Olwen smiled. “But I know all this, Grandfather,” she said affectionately.

Terrwyn shook his head. “You don’t know everything,” he stated. “That is no ordinary jewel you wear,” he added, prodding the bright, blue sapphire that hung from a silver chain about Olwen’s neck. She gave him a quizzical look. “You are aware of it’s magical powers, but you don’t know why or where it came from. The Sky Jewel gets its name because it fell from the heavens. Some believe it was a star which was plucked from the sky by the Gods and given to the elves. Long ago, there were several such stones, of different colours, and each had unique magical properties, but most were destroyed by those who were jealous of the elves, who alone could wield their powers.”

Olwen was mesmerized. “Tell me more!” she pleaded.

Terrwyn chuckled. “There are now only two stones left,” he said. “Yours and one other.”

“Who has the stone?” she asked.

“A dark elven chief,” answered the Seer in a foreboding tone. “His is called the Blood Stone, for it is red as blood and makes its bearer invincible in battle. Arawn is his name, and he rules the underworld.”

Olwen gasped. “I have heard his name before!” she exclaimed.

“I am not surprised,” replied Terrwyn. “Arawn has a terrible reputation for being a cruel and bloodthirsty warlord, but there is more that you must know. For reasons unknown to me, your parents betrothed you to Arawn when you were a little girl, and it has come to the Chief’s attention that Arawn has learned of your parent’s fate and has been seeking you all these long years.”

Olwen frowned. “Surely, there must be some mistake,” she said. “I cannot believe my parents would not have done such a thing! How did you come by this information?”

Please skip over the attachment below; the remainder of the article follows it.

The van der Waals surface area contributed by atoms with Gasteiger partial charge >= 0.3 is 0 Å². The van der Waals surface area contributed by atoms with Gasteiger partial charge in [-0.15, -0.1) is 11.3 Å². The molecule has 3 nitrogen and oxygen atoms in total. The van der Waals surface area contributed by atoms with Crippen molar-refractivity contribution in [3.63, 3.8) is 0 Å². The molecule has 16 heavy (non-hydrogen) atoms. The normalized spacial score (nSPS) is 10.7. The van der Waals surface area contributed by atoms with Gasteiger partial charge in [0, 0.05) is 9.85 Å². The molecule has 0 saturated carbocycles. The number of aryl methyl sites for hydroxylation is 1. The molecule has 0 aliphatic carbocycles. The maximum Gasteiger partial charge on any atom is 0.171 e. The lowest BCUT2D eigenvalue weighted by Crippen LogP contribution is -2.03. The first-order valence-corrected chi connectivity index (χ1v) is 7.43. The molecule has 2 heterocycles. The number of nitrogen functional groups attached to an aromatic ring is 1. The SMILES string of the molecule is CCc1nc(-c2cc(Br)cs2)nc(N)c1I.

“The same way we knew of your coming,” he answered. “It was revealed to me in a vision.”

There was a flicker of fear on Olwen’s face. “You will not tell him that I am here? Please, I am safe here. You must let me stay!” she cried.

“A promise is a promise,” he replied, shaking his head. “Chief Cledwyn intends to send word to Arawn after my passing.”

“No! He mustn’t!” exclaimed Olwen.

Terrwyn held up a weathered hand to silence her. “But he will not force you to marry against your will,” he assured her. “If Arawn wishes to take you as his wife, he must earn your favour. That is Chief Cledwyn’s decree.”

Relief mingled with dread in Olwen’s eyes. She was afraid. What if Arawn would disregard Chief Cledwyn’s decision and force her into marriage anyway? Throughout the course of the next days, she wondered if it might be better to run away.

At last, she decided to visit her old friend, Deri.


I hope you enjoyed this latest installment of Keepers of the Stones. Stay tuned for the next part, coming soon! Please, leave a comment, and feel free to share a link on your own blogs if you enjoy reading my writing.

Published by Jessica Urquhart

First off, who am I? My name is Jessica Urquhart. Writing has always been a hobby of mine, which got its start in middle and highschool, when I'd write short stories for the amusement of my friends and classmates. Currently, I'm working on my first book, my one true love of a story I've been saying I would one day write. Well, that day has come. If you'd care to follow my musings on the adventures and hurdles of writing my first fantasy book, then please, read my blog.